Our journey has moved South as we left the North Island via ferry and made our way to the South Island of New Zealand. We took a ferry from Wellington (we’ll be back Wellington, one night wasn’t enough!) to a little city called Picton. We weren’t too sure what to expect of our first ferry experience but apparently we got quite lucky. We had great seats looking straight out to the amazing views all around and most importantly smooth water, to avoid any morning sea-sickness.

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Tarungi, Napier and Wellington

If you happened to ask me what I was most excited about doing in New Zealand, I probably would have told you about the Tongariro Crossing. The Tongariro Crossing is an all day hike that traverses multiple active volcanos (including “Mount Doom” from Lord of the Rings) and has some of the most interesting landscapes in the North Island. We’d pre-booked a shuttle to take us on one of the two days we’d be in the area but nature seemed to have a different plan for us. Rain, lots and lots of rain. With rain, comes slippery slopes and falling rocks and so the whole Tongariro Crossing was shut down for three days in a row making it impossible for us to do the hike during our time in the area. Needless to say I was beyond disappointed, but part of learning to live like a traveler is rolling with the punches so we decided to turn the rain in our favor and booked a white water rafting trip instead!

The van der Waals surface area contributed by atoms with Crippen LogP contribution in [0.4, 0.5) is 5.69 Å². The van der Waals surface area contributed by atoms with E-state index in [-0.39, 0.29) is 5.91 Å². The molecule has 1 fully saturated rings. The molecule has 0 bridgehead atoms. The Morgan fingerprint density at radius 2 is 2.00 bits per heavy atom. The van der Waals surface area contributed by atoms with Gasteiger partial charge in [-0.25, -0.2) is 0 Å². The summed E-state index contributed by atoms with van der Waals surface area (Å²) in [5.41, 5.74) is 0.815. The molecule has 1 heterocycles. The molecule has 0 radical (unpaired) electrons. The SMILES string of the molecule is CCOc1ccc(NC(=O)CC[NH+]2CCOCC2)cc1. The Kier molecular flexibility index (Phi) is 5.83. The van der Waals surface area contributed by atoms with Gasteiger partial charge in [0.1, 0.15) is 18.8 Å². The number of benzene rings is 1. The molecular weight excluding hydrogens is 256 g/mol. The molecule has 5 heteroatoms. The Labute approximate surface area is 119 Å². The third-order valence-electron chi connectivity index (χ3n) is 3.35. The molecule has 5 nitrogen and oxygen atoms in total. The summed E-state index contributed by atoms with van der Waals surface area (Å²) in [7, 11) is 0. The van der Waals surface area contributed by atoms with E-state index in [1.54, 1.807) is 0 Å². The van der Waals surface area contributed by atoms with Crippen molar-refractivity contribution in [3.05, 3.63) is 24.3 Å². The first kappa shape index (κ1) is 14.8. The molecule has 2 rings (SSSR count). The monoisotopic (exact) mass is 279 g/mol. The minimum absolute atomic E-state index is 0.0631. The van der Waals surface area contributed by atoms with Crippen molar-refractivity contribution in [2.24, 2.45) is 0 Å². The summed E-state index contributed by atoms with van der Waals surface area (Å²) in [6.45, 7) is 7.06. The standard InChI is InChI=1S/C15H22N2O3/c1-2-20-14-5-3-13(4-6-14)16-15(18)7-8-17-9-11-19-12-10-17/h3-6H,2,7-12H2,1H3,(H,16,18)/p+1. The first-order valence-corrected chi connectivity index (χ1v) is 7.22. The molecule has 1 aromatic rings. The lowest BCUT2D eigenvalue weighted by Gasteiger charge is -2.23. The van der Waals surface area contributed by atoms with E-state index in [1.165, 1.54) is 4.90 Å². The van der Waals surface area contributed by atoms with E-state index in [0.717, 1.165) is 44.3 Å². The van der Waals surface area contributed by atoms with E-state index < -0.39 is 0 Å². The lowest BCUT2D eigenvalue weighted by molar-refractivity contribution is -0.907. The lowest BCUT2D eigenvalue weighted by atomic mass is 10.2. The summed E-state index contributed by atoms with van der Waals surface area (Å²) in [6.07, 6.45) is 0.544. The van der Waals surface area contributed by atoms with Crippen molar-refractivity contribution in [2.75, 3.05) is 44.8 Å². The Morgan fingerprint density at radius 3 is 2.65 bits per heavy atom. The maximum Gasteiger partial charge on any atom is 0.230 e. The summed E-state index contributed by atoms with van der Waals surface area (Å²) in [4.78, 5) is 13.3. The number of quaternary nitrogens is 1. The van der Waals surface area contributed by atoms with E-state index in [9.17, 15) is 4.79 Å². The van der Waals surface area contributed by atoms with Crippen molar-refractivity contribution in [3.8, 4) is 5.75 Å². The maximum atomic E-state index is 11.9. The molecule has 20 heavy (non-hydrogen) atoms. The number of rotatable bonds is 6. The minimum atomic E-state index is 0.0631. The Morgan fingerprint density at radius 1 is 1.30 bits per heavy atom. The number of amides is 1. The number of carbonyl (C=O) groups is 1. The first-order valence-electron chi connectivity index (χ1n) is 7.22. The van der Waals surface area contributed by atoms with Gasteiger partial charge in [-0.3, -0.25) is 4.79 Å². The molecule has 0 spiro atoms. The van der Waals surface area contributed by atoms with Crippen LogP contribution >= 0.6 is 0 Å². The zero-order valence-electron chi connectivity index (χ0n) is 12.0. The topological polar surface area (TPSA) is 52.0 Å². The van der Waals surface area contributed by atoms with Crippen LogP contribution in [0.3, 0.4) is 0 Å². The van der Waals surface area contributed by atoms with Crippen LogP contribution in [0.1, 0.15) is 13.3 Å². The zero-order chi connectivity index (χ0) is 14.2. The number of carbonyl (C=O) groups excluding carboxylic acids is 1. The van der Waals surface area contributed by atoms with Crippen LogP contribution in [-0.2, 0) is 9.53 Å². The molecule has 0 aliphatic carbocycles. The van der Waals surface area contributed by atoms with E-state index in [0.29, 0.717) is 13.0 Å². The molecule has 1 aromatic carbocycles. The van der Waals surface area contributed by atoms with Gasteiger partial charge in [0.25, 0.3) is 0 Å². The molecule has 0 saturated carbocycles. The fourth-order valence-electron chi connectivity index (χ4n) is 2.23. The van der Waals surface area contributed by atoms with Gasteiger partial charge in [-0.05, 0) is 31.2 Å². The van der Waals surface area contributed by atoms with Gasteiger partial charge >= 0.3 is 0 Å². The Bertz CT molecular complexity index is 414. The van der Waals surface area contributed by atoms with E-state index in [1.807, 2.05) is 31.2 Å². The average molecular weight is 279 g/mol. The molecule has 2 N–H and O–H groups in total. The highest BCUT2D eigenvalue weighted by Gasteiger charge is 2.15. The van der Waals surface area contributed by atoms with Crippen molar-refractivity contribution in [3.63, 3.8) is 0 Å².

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10 Things To Do in Rotorua and Taupo